For distances that are harder to gauge, like those for galaxies at the boundary of the universe, astronomers utilize inferences based on calculations and observational evidence.

For instance, they employ “parallax measurement” that relies on measuring a star’s shift in relation to objects in its background, as well as “main sequence fitting,” which takes advantage of our knowledge of stellar evolution. (Stars evolve over time, changing size and brightness.) Knowledge of how brightness is connected to distance is paramount in determining the location of distant objects. So is analysis of redshift, which involves measuring changes in the wavelengths of light coming from faraway galaxies.

What about the unobservable universe?

If you notice, the numbers above pertain to the observable universe, the ball-like part of the universe that can be somehow seen from Earth or detected using our space telescopes and probes. But what about parts of the universe we cannot see? Some portions of the universe may be just too far away for the light emitted after the Big Bang to have had sufficient time to reach us here on Earth.

One study from a group of UK scientists estimated that if you take that into account, the actual size of the universe could be at least 250 times larger. They found that if you refer to space in terms of a so-called Hubble volume, which is similar to the volume of space in the visible universe, a closed and finite universe would contain roughly 250 to 400 Hubble volumes.

Another possibility entertained by scientists like Nobel Prize-winning Roger Penrose is that the Big Bang was just one of the periods of cosmic regeneration that our universe has experienced. There could have been multiple Big Bangs, followed by Big Crunches, periods in which a universe would stop expanding and collapse upon itself.

If all we know about the universe is derived from how it expands after the latest Big Bang, the questions if the universe is infinite or what size it may be are almost moot. As is often the case, more study and confirmation of our theories is needed.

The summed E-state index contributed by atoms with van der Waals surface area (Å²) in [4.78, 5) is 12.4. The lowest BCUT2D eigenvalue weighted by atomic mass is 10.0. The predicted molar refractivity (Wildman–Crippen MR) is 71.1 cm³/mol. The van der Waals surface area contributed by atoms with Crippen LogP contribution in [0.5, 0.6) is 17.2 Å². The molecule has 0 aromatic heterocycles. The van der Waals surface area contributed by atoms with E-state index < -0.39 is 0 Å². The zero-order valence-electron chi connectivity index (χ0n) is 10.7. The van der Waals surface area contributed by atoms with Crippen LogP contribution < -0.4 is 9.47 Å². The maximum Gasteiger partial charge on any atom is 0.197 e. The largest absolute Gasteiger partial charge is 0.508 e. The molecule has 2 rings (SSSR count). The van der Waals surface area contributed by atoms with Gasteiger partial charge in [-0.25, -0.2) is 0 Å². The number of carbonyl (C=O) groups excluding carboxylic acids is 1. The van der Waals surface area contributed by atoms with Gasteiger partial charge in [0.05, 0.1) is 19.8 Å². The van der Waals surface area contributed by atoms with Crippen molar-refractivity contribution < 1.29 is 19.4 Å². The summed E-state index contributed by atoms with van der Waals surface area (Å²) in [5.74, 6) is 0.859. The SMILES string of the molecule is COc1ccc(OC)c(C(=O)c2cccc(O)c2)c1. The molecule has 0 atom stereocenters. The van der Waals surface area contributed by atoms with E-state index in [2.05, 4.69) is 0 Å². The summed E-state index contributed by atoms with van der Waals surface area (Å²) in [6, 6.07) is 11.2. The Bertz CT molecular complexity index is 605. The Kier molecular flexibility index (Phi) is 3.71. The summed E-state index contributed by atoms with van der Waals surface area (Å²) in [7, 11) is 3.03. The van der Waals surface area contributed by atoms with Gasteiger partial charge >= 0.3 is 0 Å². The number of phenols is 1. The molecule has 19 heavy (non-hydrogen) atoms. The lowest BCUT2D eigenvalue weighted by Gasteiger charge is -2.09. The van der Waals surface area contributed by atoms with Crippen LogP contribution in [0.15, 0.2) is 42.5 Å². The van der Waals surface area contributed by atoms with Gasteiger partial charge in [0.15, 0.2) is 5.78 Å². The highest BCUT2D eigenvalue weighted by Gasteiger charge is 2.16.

Is there an edge to the universe?

Whether we have a finite universe or an infinite universe like an ever-expanding bubble, does it still have an “edge”? Is there some place you can go and say, “Yep, this is the end of the universe”? The simple answer is likely no.

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As explained to LiveScience by Robert McNees, an associate professor of physics at Loyola University Chicago, the universe is isotropic. That means it follows the so-called “cosmological principle” and has the same properties and follows the same laws of physics in all directions.

If that is so, then the universe is much like the surface of a balloon. Imagine being an ant walking along a balloon. You wouldn’t know there’s an edge to it if you kept walking forward. You’d likely come back to where you started eventually, but the journey around and around could keep going without end.

If someone were to blow more air into the balloon as you keep walking along it, you’d experience some parts of the balloon moving farther away from you. Still, you’d be no closer to finding the balloon’s edge.

Much like the ants, we’re unlikely to get to the end of the universe. But we may still be able to answer one day “is the universe infinite” or does it have an actual boundary?